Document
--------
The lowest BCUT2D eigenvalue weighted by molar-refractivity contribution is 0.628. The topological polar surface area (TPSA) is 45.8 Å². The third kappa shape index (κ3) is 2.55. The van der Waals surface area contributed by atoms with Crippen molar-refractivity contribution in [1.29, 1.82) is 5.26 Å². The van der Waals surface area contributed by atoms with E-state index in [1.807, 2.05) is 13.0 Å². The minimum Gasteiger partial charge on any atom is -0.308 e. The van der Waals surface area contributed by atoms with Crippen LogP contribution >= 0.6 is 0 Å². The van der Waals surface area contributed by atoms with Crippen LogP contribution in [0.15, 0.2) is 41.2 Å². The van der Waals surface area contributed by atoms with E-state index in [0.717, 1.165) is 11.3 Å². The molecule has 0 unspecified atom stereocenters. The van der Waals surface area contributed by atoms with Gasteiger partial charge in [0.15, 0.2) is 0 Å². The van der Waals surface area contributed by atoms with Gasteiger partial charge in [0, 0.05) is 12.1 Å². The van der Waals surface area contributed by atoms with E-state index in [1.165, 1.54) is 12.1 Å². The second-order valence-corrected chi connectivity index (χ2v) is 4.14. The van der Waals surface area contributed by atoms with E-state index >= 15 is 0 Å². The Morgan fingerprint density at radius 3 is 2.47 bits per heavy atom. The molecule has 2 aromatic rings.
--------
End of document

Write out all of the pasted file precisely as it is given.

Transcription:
The lowest BCUT2D eigenvalue weighted by molar-refractivity contribution is 0.628. The topological polar surface area (TPSA) is 45.8 Å². The third kappa shape index (κ3) is 2.55. The van der Waals surface area contributed by atoms with Crippen molar-refractivity contribution in [1.29, 1.82) is 5.26 Å². The van der Waals surface area contributed by atoms with E-state index in [1.807, 2.05) is 13.0 Å². The minimum Gasteiger partial charge on any atom is -0.308 e. The van der Waals surface area contributed by atoms with Crippen LogP contribution >= 0.6 is 0 Å². The van der Waals surface area contributed by atoms with Crippen LogP contribution in [0.15, 0.2) is 41.2 Å². The van der Waals surface area contributed by atoms with E-state index in [0.717, 1.165) is 11.3 Å². The molecule has 0 unspecified atom stereocenters. The van der Waals surface area contributed by atoms with Gasteiger partial charge in [0.15, 0.2) is 0 Å². The van der Waals surface area contributed by atoms with Gasteiger partial charge in [0, 0.05) is 12.1 Å². The van der Waals surface area contributed by atoms with E-state index in [1.165, 1.54) is 12.1 Å². The second-order valence-corrected chi connectivity index (χ2v) is 4.14. The van der Waals surface area contributed by atoms with E-state index >= 15 is 0 Å². The Morgan fingerprint density at radius 3 is 2.47 bits per heavy atom. The molecule has 2 aromatic rings.